The Google Earth Engine is one of the world’s largest, publicly available collections of Earth observation data
After being restricted to researchers, academia and non-profit organisations for over a decade, Google is opening access to its Earth Engine to all commercial and government entities worldwide. Google said that its move reflects demand from companies and government authorities worldwide to step up sustainability efforts that its Earth Engine can help enable.
Google’s new offerings will help organisations utilise Earth observation data to understand climate risks better and provide insights to inform policies for adaptation strategies. With these data-driven insights, public sector agencies and researchers can improve their response time to climate disasters, make more accurate predictions, and implement disaster-response plans with greater confidence. The offerings — Climate Insights for natural resources and Climate Insights for infrastructure — are already impacting the public sector and can be used to inform many use cases, including land and infrastructure management and city and regional planning.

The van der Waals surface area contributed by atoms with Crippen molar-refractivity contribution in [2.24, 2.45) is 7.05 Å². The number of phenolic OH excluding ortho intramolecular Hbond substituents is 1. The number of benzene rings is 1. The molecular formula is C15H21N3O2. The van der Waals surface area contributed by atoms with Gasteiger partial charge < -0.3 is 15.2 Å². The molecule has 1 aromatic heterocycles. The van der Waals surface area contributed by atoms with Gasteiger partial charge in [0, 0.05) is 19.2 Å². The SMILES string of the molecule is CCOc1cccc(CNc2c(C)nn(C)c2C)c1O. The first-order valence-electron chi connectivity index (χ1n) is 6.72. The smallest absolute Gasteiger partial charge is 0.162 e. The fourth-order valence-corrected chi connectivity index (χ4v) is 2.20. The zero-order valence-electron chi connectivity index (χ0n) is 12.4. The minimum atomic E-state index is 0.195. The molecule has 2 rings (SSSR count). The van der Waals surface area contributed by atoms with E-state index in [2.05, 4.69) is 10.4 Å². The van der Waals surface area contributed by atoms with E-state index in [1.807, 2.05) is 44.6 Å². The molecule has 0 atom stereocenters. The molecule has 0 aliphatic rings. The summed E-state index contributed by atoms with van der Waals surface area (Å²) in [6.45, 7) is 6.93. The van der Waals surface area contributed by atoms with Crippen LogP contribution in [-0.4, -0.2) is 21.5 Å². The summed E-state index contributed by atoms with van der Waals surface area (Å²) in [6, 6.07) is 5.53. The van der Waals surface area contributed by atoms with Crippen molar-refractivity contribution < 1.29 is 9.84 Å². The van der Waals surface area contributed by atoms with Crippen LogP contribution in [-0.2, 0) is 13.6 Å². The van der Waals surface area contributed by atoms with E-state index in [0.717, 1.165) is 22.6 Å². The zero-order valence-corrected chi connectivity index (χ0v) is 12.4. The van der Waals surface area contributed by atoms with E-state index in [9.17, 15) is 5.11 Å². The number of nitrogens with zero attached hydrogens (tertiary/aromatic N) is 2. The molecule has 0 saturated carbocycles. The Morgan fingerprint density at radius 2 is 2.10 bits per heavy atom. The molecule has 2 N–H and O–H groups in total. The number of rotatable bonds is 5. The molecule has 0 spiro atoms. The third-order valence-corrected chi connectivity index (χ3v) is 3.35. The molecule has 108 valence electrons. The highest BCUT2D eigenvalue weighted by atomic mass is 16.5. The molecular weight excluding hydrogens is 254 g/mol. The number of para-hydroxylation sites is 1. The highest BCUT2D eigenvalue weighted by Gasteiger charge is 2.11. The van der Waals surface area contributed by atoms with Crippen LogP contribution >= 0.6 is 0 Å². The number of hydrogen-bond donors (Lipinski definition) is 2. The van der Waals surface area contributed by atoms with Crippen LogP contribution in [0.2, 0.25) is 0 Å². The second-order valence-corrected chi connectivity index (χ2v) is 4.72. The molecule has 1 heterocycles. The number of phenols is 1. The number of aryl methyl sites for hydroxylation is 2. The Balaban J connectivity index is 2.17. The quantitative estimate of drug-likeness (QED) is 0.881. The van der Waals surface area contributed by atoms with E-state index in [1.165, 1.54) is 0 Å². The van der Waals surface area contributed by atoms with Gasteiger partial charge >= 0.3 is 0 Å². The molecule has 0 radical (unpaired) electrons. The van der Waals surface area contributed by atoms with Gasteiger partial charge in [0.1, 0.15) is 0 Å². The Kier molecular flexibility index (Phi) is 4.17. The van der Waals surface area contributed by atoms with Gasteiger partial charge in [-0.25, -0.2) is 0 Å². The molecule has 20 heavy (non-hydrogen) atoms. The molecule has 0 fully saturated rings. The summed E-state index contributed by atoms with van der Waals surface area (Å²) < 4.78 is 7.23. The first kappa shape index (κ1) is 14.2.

The Google Earth Engine is one of the world’s largest publicly available collections of Earth observation data. The latter continuously scrolls a stream of Earth observation imagery from a host of satellites deployed in orbit around Earth, along with other imagery resources to offer a constant and near-live feed of Earth-imaging data to those who have access to the platform. In combination with geospatial cloud computing platforms integrated into the Google Earth Engine, such data offers analytics and insights on various factors pertaining to a region such as climate data, possibility and impact assessment of natural disasters, and management of diseases in multiple regions, and more.
It is this that Google says will help companies and governments worldwide, which can now keep an eye on target forest regions or other sensitive areas – and act accordingly. A pilot access project has been live, where SC Johnson, a US-based multinational consumer chemicals organisation, has used Google Earth Engine to develop predictive models of mosquito populations around Earth. Such models used available mosquito breeding patterns, combined with over one billion data points generated through Google Earth Engine, to predict which parts of the world might see the highest concentration of the disease vector in upcoming times.
The opening up of geospatial imagery data worldwide, including its liberalisation in India, has opened the scope for numerous private operators in space to offer similar satellite imagery and analytics to government bodies and private companies back on Earth. Google’s Earth Engine data will be a key rival for private operators and is available now for companies and governments. However, Google has confirmed that the Earth Engine will remain free to access for nonprofits and academia.
If you liked reading this, you might like our other stories